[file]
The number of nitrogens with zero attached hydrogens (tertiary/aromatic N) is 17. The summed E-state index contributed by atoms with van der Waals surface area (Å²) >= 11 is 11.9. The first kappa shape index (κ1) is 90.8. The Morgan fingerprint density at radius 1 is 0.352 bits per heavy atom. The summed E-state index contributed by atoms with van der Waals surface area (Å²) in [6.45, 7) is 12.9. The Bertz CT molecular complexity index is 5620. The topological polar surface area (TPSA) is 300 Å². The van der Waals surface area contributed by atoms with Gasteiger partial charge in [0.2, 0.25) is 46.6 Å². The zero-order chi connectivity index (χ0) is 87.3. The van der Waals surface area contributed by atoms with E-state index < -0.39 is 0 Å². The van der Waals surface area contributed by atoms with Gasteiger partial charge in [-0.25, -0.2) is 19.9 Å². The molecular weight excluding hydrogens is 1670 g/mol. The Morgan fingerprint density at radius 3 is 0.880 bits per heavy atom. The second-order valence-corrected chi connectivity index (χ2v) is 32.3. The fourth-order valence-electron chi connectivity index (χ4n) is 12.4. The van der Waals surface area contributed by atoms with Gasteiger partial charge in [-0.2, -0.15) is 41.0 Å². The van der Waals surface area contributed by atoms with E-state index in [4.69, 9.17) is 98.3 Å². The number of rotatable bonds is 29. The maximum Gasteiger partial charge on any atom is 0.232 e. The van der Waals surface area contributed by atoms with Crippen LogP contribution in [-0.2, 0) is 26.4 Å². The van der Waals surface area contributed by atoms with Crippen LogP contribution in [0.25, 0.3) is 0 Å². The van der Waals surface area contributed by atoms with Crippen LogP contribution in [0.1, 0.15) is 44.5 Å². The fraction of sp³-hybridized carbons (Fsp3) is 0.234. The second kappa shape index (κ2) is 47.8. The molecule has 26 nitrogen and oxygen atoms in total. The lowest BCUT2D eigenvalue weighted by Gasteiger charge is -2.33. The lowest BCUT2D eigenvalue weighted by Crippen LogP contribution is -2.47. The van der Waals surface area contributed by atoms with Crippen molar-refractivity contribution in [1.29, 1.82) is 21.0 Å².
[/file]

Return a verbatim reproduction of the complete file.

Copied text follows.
The number of nitrogens with zero attached hydrogens (tertiary/aromatic N) is 17. The summed E-state index contributed by atoms with van der Waals surface area (Å²) >= 11 is 11.9. The first kappa shape index (κ1) is 90.8. The Morgan fingerprint density at radius 1 is 0.352 bits per heavy atom. The summed E-state index contributed by atoms with van der Waals surface area (Å²) in [6.45, 7) is 12.9. The Bertz CT molecular complexity index is 5620. The topological polar surface area (TPSA) is 300 Å². The van der Waals surface area contributed by atoms with Gasteiger partial charge in [0.2, 0.25) is 46.6 Å². The zero-order chi connectivity index (χ0) is 87.3. The van der Waals surface area contributed by atoms with E-state index < -0.39 is 0 Å². The van der Waals surface area contributed by atoms with Gasteiger partial charge in [-0.25, -0.2) is 19.9 Å². The molecular weight excluding hydrogens is 1670 g/mol. The Morgan fingerprint density at radius 3 is 0.880 bits per heavy atom. The second-order valence-corrected chi connectivity index (χ2v) is 32.3. The fourth-order valence-electron chi connectivity index (χ4n) is 12.4. The van der Waals surface area contributed by atoms with Gasteiger partial charge in [-0.2, -0.15) is 41.0 Å². The van der Waals surface area contributed by atoms with E-state index in [4.69, 9.17) is 98.3 Å². The number of rotatable bonds is 29. The maximum Gasteiger partial charge on any atom is 0.232 e. The van der Waals surface area contributed by atoms with Crippen LogP contribution in [-0.2, 0) is 26.4 Å². The van der Waals surface area contributed by atoms with Crippen LogP contribution in [0.25, 0.3) is 0 Å². The van der Waals surface area contributed by atoms with Crippen LogP contribution in [0.1, 0.15) is 44.5 Å². The fraction of sp³-hybridized carbons (Fsp3) is 0.234. The second kappa shape index (κ2) is 47.8. The molecule has 26 nitrogen and oxygen atoms in total. The lowest BCUT2D eigenvalue weighted by Gasteiger charge is -2.33. The lowest BCUT2D eigenvalue weighted by Crippen LogP contribution is -2.47. The van der Waals surface area contributed by atoms with Crippen molar-refractivity contribution in [1.29, 1.82) is 21.0 Å².